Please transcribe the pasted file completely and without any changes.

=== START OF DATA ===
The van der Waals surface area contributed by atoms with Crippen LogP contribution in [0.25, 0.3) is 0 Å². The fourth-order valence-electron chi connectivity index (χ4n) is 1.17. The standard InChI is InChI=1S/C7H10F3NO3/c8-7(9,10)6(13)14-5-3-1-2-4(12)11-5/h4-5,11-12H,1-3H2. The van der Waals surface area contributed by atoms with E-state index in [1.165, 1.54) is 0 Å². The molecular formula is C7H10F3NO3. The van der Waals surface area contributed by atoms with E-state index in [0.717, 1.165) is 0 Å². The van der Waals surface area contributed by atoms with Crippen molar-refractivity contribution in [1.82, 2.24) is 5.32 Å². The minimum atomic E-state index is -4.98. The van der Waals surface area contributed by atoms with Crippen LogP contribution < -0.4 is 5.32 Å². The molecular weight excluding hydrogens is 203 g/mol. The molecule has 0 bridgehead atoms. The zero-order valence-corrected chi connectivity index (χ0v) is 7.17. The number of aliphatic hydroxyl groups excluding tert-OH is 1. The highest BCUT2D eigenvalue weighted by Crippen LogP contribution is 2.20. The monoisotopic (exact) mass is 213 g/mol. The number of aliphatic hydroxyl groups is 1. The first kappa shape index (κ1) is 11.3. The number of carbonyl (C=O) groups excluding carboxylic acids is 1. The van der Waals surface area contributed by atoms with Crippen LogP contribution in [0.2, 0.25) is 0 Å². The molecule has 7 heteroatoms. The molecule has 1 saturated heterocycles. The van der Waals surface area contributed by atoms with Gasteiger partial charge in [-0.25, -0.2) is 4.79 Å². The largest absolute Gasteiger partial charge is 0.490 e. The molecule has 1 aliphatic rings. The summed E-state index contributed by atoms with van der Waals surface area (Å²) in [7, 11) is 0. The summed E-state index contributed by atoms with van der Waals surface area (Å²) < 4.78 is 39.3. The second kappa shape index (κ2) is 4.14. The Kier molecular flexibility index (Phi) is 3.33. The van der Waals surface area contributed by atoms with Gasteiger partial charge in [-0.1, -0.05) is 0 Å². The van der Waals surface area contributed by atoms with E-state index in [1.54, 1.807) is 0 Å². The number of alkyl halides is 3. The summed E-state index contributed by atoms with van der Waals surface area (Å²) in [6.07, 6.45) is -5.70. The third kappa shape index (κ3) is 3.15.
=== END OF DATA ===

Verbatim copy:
The van der Waals surface area contributed by atoms with Crippen LogP contribution in [0.25, 0.3) is 0 Å². The fourth-order valence-electron chi connectivity index (χ4n) is 1.17. The standard InChI is InChI=1S/C7H10F3NO3/c8-7(9,10)6(13)14-5-3-1-2-4(12)11-5/h4-5,11-12H,1-3H2. The van der Waals surface area contributed by atoms with E-state index in [1.165, 1.54) is 0 Å². The molecular formula is C7H10F3NO3. The van der Waals surface area contributed by atoms with E-state index in [0.717, 1.165) is 0 Å². The van der Waals surface area contributed by atoms with Crippen molar-refractivity contribution in [1.82, 2.24) is 5.32 Å². The minimum atomic E-state index is -4.98. The van der Waals surface area contributed by atoms with Crippen LogP contribution < -0.4 is 5.32 Å². The molecular weight excluding hydrogens is 203 g/mol. The molecule has 0 bridgehead atoms. The zero-order valence-corrected chi connectivity index (χ0v) is 7.17. The number of aliphatic hydroxyl groups excluding tert-OH is 1. The highest BCUT2D eigenvalue weighted by Crippen LogP contribution is 2.20. The monoisotopic (exact) mass is 213 g/mol. The number of aliphatic hydroxyl groups is 1. The first kappa shape index (κ1) is 11.3. The number of carbonyl (C=O) groups excluding carboxylic acids is 1. The van der Waals surface area contributed by atoms with Crippen LogP contribution in [0.2, 0.25) is 0 Å². The molecule has 7 heteroatoms. The molecule has 1 saturated heterocycles. The van der Waals surface area contributed by atoms with Gasteiger partial charge in [-0.25, -0.2) is 4.79 Å². The largest absolute Gasteiger partial charge is 0.490 e. The molecule has 1 aliphatic rings. The summed E-state index contributed by atoms with van der Waals surface area (Å²) in [7, 11) is 0. The summed E-state index contributed by atoms with van der Waals surface area (Å²) < 4.78 is 39.3. The second kappa shape index (κ2) is 4.14. The Kier molecular flexibility index (Phi) is 3.33. The van der Waals surface area contributed by atoms with Gasteiger partial charge in [-0.1, -0.05) is 0 Å². The van der Waals surface area contributed by atoms with E-state index in [1.54, 1.807) is 0 Å². The number of alkyl halides is 3. The summed E-state index contributed by atoms with van der Waals surface area (Å²) in [6.07, 6.45) is -5.70. The third kappa shape index (κ3) is 3.15.